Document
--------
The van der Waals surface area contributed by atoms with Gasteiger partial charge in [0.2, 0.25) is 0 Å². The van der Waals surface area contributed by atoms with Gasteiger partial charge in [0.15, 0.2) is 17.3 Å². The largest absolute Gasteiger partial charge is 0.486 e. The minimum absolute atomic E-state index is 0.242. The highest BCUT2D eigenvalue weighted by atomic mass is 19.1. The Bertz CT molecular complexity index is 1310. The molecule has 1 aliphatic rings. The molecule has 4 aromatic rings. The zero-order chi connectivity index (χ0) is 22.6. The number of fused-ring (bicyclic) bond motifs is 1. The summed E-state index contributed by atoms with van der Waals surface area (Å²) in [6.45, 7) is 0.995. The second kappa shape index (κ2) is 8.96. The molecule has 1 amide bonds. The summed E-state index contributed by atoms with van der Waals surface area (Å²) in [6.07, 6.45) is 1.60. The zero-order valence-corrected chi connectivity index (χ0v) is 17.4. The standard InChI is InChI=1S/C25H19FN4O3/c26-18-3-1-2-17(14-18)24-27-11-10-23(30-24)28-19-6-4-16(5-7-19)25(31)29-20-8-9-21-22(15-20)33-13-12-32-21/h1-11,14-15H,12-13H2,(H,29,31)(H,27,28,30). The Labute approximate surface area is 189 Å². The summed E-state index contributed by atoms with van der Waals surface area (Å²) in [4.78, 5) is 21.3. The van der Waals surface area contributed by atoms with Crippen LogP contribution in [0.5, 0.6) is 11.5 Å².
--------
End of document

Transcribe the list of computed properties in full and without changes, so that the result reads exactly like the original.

The van der Waals surface area contributed by atoms with Gasteiger partial charge in [0.2, 0.25) is 0 Å². The van der Waals surface area contributed by atoms with Gasteiger partial charge in [0.15, 0.2) is 17.3 Å². The largest absolute Gasteiger partial charge is 0.486 e. The minimum absolute atomic E-state index is 0.242. The highest BCUT2D eigenvalue weighted by atomic mass is 19.1. The Bertz CT molecular complexity index is 1310. The molecule has 1 aliphatic rings. The molecule has 4 aromatic rings. The zero-order chi connectivity index (χ0) is 22.6. The number of fused-ring (bicyclic) bond motifs is 1. The summed E-state index contributed by atoms with van der Waals surface area (Å²) in [6.45, 7) is 0.995. The second kappa shape index (κ2) is 8.96. The molecule has 1 amide bonds. The summed E-state index contributed by atoms with van der Waals surface area (Å²) in [6.07, 6.45) is 1.60. The zero-order valence-corrected chi connectivity index (χ0v) is 17.4. The standard InChI is InChI=1S/C25H19FN4O3/c26-18-3-1-2-17(14-18)24-27-11-10-23(30-24)28-19-6-4-16(5-7-19)25(31)29-20-8-9-21-22(15-20)33-13-12-32-21/h1-11,14-15H,12-13H2,(H,29,31)(H,27,28,30). The Labute approximate surface area is 189 Å². The summed E-state index contributed by atoms with van der Waals surface area (Å²) in [4.78, 5) is 21.3. The van der Waals surface area contributed by atoms with Crippen LogP contribution in [0.5, 0.6) is 11.5 Å².